Kenya travel guide


Mombasa Travel Guide

Explore Mombasa

Fort Jesus is the most important tourist attraction in Mombasa, located along the coastline near the Old Town, is an imposing and fascinating piece of architecture that was built in the 16Th century by the Portuguese, an Italian architect and engineer, Joao Batista Cairato designed the Fort. Then changed hands many times in the next three centuries. It is strategically placed to protect the Old Harbor and overlook Old Town.

The Fort is currently a museum, serves as a host for the regional services of the National Library, a Conservation Lab, and an Old Town Conservation Office. The museum contains an exhibit of artifacts from the Portuguese gunner "Santo Antonio de Tanna" which sank in 1697, Fort Jesus museum also has torture rooms, prison cells, exhibits include weapons such as canons, pottery and ceramics recovered along the coast. The museum is open from 8.30 am to 6.00 pm.

To spend a day exploring the Fort is a great experience, but be careful of the many "guides" who tend to be persistent.

Old Town is an area of narrow streets and busy shops, situated in the eastern part of Mombasa Island. Old town is best seen when explored by foot with an experienced guide, you can enjoy its winding streets slicing between tall white buildings and stunning mosques such as Mandhry Mosque which was finished in 1570 and the Basheikh Mosque which was built around 1300.

Most of Old Town dates back only to the 19th century, it is a city with predominantly Muslim influence, is characterized by its Arab architecture and curios shops offering some fabulous buys. There are also some ancient tombs toward the north end of Old Town. Some of the places of interest to visit are Leven House, the old law courts and the Ndia Kuu (one of Mombassa's original old roads), takes no more than one day to see all the sights in Old Town.

Mamba Crocodile Village is situated about a 10 minute drive north of Mombasa Island on Nyali Beach; Mamba is the largest crocodile farm in East Africa, with over 10,000 crocodiles. During the day visitors can see the life cycle and behavior of these archaic reptiles, you will see from hatchings to 5 meter long adults.

There are also a snake park, camel and horse riding, and botanical gardens where you can see Orchids, aquatic plants and carnivorous species. The highlight for many visitors is when the crocodiles are fed, tourists can see them fighting for the meat. The park shuts at 7.00 pm.

There is also a Sports Bar and a restaurant on site, excellent cuisine is available at the Mamba Restaurant, it specializes in game meat such as crocodile, ostrich and zebra. Souvenirs of your visit can be bought at the Mamba shop situated within the village. When the park shuts, a disco opens.

The Jain temple near Old Town, is open daily from 10.00 am to 12.30 pm. It was the first Jain Temple built outside India; this magnificent creation was built and consecrated in the 1960s. This spectacular temple is adorned by a spire of gold, doors of solid silver and sculptures and figurines. Visitors must remove their shoes and anything made of leather and women are requested not to enter during their monthly period.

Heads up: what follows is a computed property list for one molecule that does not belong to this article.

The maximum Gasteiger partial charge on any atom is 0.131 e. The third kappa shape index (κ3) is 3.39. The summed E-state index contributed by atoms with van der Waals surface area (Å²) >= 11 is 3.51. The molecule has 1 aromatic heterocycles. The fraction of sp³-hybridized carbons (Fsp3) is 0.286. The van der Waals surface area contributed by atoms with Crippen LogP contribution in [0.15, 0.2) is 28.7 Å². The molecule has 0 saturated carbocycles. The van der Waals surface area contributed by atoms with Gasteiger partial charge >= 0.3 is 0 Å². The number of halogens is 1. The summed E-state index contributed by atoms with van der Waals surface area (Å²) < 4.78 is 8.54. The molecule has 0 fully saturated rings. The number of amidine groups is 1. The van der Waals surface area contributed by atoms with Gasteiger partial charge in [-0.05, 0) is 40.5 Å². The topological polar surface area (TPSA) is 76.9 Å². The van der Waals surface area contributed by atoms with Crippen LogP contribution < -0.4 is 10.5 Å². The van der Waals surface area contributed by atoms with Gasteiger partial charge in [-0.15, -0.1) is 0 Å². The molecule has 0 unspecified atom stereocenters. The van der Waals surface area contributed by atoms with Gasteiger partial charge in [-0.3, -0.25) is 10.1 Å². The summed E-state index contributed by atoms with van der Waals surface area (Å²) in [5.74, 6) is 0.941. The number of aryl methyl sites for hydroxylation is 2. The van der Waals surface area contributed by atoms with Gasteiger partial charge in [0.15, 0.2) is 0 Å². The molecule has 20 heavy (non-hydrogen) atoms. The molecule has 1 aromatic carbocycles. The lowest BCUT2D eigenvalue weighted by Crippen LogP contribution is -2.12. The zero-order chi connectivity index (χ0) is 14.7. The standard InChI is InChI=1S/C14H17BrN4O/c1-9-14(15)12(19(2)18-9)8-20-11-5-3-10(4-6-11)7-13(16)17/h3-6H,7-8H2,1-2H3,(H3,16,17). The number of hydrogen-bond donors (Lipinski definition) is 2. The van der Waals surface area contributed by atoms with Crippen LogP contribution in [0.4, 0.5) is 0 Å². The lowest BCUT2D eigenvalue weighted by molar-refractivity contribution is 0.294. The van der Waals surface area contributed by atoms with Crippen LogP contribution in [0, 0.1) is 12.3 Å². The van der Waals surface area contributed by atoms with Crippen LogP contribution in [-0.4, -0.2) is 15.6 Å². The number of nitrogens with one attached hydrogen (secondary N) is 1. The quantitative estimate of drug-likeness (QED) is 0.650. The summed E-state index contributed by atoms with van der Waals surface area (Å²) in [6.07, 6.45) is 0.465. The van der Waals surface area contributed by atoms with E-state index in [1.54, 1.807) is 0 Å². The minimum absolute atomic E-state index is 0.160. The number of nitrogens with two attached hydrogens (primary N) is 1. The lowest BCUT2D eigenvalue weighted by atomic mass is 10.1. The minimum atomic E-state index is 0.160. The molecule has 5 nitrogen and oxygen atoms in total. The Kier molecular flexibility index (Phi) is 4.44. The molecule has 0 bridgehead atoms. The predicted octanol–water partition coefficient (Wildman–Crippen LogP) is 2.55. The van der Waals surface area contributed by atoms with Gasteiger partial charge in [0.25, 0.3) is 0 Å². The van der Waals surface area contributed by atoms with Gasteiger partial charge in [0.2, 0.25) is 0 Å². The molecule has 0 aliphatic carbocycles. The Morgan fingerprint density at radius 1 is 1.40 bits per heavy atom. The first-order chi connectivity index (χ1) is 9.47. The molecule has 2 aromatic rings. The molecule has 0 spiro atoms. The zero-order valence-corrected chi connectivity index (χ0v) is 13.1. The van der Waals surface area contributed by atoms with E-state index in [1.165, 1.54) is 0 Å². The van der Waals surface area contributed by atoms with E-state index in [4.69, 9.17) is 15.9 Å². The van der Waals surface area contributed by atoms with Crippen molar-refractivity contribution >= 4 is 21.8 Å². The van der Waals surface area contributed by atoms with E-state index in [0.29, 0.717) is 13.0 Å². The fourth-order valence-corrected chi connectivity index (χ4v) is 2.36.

Jain Temple provides guided tours and an introduction to Jainism. Jainism known as Jain Dharma is an Indian religious belief contemporary with Buddhism and commonest in Gujarat. The Jain faith disallows the consumption of any kind of animal, Jains believe in an eternal universe governed by natural laws and they are usually friendly toward other faiths.

Address: Langoni Road near Digo Road, Mombasa, Kenya.
Telephone: 225428

The Mombasa Tusks, situated in the city centre, lying directly on the path from the port to the town. The tusks are symbolic representations of the entrance to Mombasa town. The ceremonial arch was built in 1952 to celebrate the visit of Queen Elizabeth, when she visited Mombasa for her Kenyan Safari.

They are made of aluminum; the intersecting tusks form the shape of the letter M for Mombasa. It serves as a reminder of the many elephants killed for their tusks.

Haller Park, located in Mamburi next to the Cemetery Factory, is also known as The Bamburi Nature Trail is the largest animal sanctuary for a large number of flora and fauna species. Educational videos are shown, with emphasis on the history and continuous improvement of the trail.

In 1971, Dr René Haller rehabilitated Haller Park with a successful tree-planting effort, now the sanctuary boasts a large variety of animals, reptiles, insects and botanical gardens.

You can see several number of bird species (more than 160), several antelopes, Cape buffalo, crocodiles, giraffes, hippos, giant tortoise and zebras, each animal has a function on the Bamburi ecosystem.

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